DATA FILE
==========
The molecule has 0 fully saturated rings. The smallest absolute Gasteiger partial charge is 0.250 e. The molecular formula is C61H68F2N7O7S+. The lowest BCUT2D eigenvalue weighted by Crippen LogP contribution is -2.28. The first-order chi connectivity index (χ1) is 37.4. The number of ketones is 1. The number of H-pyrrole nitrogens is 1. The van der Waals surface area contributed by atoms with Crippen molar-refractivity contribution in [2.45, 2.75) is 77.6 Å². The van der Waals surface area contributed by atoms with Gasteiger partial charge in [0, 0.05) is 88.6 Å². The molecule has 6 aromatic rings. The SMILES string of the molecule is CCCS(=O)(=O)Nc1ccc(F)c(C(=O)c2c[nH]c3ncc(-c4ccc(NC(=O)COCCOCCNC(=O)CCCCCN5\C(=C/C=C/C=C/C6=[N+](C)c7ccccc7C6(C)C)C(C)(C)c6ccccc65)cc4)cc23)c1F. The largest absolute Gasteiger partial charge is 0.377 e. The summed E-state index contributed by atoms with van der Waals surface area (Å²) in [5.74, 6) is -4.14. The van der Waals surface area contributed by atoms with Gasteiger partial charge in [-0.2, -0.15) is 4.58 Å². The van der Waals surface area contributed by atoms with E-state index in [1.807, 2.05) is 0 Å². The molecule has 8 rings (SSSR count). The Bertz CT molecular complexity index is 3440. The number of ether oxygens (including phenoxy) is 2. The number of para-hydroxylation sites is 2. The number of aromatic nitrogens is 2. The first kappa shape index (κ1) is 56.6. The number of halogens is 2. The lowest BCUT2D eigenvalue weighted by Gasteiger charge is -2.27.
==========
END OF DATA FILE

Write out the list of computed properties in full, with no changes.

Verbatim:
The molecule has 0 fully saturated rings. The smallest absolute Gasteiger partial charge is 0.250 e. The molecular formula is C61H68F2N7O7S+. The lowest BCUT2D eigenvalue weighted by Crippen LogP contribution is -2.28. The first-order chi connectivity index (χ1) is 37.4. The number of ketones is 1. The number of H-pyrrole nitrogens is 1. The van der Waals surface area contributed by atoms with Crippen molar-refractivity contribution in [2.45, 2.75) is 77.6 Å². The van der Waals surface area contributed by atoms with Gasteiger partial charge in [0, 0.05) is 88.6 Å². The molecule has 6 aromatic rings. The SMILES string of the molecule is CCCS(=O)(=O)Nc1ccc(F)c(C(=O)c2c[nH]c3ncc(-c4ccc(NC(=O)COCCOCCNC(=O)CCCCCN5\C(=C/C=C/C=C/C6=[N+](C)c7ccccc7C6(C)C)C(C)(C)c6ccccc65)cc4)cc23)c1F. The largest absolute Gasteiger partial charge is 0.377 e. The summed E-state index contributed by atoms with van der Waals surface area (Å²) in [5.74, 6) is -4.14. The van der Waals surface area contributed by atoms with Gasteiger partial charge in [-0.2, -0.15) is 4.58 Å². The van der Waals surface area contributed by atoms with E-state index in [1.807, 2.05) is 0 Å². The molecule has 8 rings (SSSR count). The Bertz CT molecular complexity index is 3440. The number of ether oxygens (including phenoxy) is 2. The number of para-hydroxylation sites is 2. The number of aromatic nitrogens is 2. The first kappa shape index (κ1) is 56.6. The number of halogens is 2. The lowest BCUT2D eigenvalue weighted by Gasteiger charge is -2.27.